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Maada'ookiing comes to life, digging into the work of Indigenous-led grassroots grantmaking

Maada'ookiing ("the distribution" in Ojibwe) was formally launched on May 1st, and the response from Native community, partners, and other philanthropic organizations has been gratifying.

It is a program two years in the making and one that is unique in northeastern Minnesota. The Northland Foundation Board of Trustees started with the seed of an idea to bring more creativity and equity to funding in the region. What grew from that seed, after months of study, dialogue, and planning is beginning to bloom.

Maada'ookiing was created to strengthen relationships with Indigenous community, build partnerships with Native nations, and offer support for Indigenous-led community building that happens outside of formally organized groups or organizations. A short video shares some high points:

It includes a grassroots grant opportunity offering up to $2,500 in funding for individuals or small groups who are Tribal citizens, descendants, or have kinship ties or affiliation to Indigenous communities within the foundation’s geographic service area. The first grant round, which closed on June 1st, attracted 20 applications requesting a total of $47,244.

“These projects respect and advance Tribal sovereignty and will benefit Northeast Minnesota with grassroot solutions so we all can thrive.” —LeAnn Littlewolf, Senior Program Officer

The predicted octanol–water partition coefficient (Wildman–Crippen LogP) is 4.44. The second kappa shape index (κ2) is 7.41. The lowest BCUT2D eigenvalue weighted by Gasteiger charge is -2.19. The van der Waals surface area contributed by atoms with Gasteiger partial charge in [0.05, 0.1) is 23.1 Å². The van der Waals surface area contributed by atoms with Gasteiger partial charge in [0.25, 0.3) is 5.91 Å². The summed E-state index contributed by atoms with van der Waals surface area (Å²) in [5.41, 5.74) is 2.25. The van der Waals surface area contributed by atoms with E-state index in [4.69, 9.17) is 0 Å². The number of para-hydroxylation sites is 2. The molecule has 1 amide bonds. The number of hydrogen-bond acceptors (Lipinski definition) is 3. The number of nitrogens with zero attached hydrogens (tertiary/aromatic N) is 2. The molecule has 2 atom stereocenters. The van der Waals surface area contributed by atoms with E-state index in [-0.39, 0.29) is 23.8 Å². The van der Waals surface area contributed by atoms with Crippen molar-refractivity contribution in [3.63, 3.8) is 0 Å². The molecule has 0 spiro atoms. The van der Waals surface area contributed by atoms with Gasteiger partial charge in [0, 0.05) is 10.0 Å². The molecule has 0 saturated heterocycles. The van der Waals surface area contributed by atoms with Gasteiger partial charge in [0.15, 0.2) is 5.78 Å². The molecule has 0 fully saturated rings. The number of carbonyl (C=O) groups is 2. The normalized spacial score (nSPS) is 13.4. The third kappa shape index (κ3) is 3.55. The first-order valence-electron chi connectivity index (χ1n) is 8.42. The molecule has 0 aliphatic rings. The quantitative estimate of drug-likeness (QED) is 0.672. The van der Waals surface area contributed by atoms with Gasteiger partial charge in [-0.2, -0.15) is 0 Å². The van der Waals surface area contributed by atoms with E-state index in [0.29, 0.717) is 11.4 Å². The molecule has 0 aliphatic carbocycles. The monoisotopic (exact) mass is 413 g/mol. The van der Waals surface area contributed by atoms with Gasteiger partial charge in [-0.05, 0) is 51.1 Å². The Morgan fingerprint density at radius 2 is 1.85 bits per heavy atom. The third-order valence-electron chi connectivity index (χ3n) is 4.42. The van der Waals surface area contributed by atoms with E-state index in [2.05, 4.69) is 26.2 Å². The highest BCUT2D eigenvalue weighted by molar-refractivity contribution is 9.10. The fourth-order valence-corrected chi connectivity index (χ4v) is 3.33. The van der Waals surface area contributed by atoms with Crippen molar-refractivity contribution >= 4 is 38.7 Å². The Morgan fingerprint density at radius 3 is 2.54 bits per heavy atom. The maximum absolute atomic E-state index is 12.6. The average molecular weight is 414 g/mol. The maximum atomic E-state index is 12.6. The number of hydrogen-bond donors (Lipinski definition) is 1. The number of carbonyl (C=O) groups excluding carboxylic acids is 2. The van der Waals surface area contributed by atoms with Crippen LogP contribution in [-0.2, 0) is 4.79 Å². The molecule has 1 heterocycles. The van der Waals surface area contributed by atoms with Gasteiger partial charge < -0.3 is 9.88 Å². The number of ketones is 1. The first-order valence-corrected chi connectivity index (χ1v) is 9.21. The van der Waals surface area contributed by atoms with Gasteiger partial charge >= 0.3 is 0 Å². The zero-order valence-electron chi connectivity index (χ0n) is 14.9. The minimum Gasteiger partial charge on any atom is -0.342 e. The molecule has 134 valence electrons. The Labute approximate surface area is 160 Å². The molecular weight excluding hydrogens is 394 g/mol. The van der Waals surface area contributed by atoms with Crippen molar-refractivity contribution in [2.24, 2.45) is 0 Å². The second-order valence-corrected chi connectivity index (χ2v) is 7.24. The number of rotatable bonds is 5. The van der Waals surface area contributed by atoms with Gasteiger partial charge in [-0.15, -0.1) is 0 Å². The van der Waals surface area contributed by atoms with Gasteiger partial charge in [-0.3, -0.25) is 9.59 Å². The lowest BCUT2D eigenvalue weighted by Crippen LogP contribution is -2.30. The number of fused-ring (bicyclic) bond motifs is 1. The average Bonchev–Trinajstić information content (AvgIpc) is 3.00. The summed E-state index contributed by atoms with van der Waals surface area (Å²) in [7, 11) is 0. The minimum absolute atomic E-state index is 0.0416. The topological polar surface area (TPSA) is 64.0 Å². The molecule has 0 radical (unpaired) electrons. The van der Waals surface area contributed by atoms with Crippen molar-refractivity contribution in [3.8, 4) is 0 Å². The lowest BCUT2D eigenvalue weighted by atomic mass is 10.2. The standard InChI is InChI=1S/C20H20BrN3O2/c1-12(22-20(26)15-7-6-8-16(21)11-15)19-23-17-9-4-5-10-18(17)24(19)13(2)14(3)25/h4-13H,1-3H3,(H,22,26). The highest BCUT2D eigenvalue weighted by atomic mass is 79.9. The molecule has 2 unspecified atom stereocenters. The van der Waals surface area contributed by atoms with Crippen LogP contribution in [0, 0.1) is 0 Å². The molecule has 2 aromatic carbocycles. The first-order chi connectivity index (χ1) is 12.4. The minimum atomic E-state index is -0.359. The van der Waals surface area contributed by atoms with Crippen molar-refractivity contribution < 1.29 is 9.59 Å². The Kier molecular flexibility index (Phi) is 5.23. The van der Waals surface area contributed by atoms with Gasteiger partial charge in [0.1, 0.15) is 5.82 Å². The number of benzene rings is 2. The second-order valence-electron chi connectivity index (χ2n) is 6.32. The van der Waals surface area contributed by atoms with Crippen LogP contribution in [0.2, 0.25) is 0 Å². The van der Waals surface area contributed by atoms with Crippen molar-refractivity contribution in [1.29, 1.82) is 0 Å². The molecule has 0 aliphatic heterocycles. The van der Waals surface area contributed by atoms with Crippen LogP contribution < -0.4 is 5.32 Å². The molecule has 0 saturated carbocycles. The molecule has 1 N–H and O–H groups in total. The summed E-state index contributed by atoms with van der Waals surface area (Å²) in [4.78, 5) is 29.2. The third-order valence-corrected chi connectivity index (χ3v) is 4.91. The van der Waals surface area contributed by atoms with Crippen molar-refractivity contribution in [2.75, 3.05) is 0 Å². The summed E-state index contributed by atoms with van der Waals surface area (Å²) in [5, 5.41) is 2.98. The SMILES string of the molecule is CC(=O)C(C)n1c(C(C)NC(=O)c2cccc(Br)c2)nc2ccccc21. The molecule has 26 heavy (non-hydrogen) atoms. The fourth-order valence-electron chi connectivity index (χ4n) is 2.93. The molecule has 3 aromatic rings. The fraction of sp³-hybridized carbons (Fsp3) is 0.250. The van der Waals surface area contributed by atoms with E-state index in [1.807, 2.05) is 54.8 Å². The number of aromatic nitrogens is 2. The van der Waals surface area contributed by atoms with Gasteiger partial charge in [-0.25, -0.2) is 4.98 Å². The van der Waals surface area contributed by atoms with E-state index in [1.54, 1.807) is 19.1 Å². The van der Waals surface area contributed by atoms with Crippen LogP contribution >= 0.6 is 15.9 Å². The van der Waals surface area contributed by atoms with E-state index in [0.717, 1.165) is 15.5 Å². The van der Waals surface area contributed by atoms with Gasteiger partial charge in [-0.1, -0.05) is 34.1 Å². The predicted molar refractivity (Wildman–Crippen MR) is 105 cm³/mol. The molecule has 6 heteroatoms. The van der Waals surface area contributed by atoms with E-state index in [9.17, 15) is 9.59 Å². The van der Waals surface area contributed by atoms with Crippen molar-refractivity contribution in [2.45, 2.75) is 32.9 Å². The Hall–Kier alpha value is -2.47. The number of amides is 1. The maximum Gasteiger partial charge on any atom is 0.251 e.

LeAnn Littlewolf, Senior Program Officer, stated, "The submissions are creative, culturally responsive, and community-driven to strengthen Indigenous culture, community, and capacity. Our board will have a challenge to choose from among these applications."

A pool of $25,000 is available to award in this round. The Maada'ookiing Board will meet June 23rd to make funding decisions. Future application deadlines will be the 15th of September, February, and May.

Indigenous Designed

In undertaking to partner more closely with Native nations and Indigenous community, Northland Foundation embarked with a guiding principle that stands true in all of its work: Communities know best. Preparation work included a study of the foundation’s own history, the history of philanthropy as a whole in relation to Native nations and Indigenous-led nonprofits, and the longstanding inequities in grantmaking.

A consultant, Karen Diver, helped lead a process to seek input from Tribal elected officials and Indigenous leaders in philanthropy, nonprofit, and other sectors. Indigenous leaders and community members came together to dialogue about past and emerging issues, community strengths, and best approaches to partnership. This design team then helped create the structure, strategies, and guidance and elected an Indigenous Board of Directors.

Indigenous Led

The Maada'ookiing Board is made up of representatives from the region’s Tribal Nations and Indigenous community leaders who provide guidance and oversight.

"The Board members are a 'dream team'. We are thankful to them for volunteering their time, vision, and expertise so that Maada'ookiing is, as promised, by and for Native people," stated Tony Sertich, President of the Northland Foundation.

"This program is being watched closely by Native communities and by other funders, and we feel a big responsibility to do it well. Having such accomplished leaders serving on the Board is reassuring," added Sertich.

More information

For more details, please visit the website or email LeAnn Littlewolf. You are also invited to sign up for Maada'ookiing news and emailed updates.

With sincere gratitude

Miigwech (thank you) to everyone who has helped to bring Maada'ookiing to this point and all those who will continue working to move it forward!